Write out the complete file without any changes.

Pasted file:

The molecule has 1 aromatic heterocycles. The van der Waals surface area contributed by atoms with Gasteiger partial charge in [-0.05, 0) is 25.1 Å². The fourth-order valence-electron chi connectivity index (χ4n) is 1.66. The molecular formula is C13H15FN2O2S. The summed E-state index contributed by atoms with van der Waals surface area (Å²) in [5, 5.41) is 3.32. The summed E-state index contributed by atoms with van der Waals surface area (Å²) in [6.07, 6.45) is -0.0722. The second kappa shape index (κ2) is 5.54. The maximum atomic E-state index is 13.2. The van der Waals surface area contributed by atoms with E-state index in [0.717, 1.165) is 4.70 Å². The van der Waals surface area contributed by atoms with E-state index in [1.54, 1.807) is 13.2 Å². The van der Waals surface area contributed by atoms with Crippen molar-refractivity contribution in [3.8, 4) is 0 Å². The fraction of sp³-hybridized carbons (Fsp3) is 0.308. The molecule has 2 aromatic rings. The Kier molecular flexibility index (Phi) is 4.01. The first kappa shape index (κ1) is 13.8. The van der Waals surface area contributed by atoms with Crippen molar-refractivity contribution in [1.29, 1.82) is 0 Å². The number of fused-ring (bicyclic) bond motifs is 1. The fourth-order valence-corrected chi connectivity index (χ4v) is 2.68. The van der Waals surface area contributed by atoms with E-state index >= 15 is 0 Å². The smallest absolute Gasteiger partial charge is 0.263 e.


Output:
The molecule has 1 aromatic heterocycles. The van der Waals surface area contributed by atoms with Gasteiger partial charge in [-0.05, 0) is 25.1 Å². The fourth-order valence-electron chi connectivity index (χ4n) is 1.66. The molecular formula is C13H15FN2O2S. The summed E-state index contributed by atoms with van der Waals surface area (Å²) in [5, 5.41) is 3.32. The summed E-state index contributed by atoms with van der Waals surface area (Å²) in [6.07, 6.45) is -0.0722. The second kappa shape index (κ2) is 5.54. The maximum atomic E-state index is 13.2. The van der Waals surface area contributed by atoms with E-state index in [0.717, 1.165) is 4.70 Å². The van der Waals surface area contributed by atoms with E-state index in [1.54, 1.807) is 13.2 Å². The van der Waals surface area contributed by atoms with Crippen molar-refractivity contribution in [3.8, 4) is 0 Å². The fraction of sp³-hybridized carbons (Fsp3) is 0.308. The molecule has 2 aromatic rings. The Kier molecular flexibility index (Phi) is 4.01. The first kappa shape index (κ1) is 13.8. The van der Waals surface area contributed by atoms with Crippen molar-refractivity contribution in [1.29, 1.82) is 0 Å². The number of fused-ring (bicyclic) bond motifs is 1. The fourth-order valence-corrected chi connectivity index (χ4v) is 2.68. The van der Waals surface area contributed by atoms with E-state index >= 15 is 0 Å². The smallest absolute Gasteiger partial charge is 0.263 e.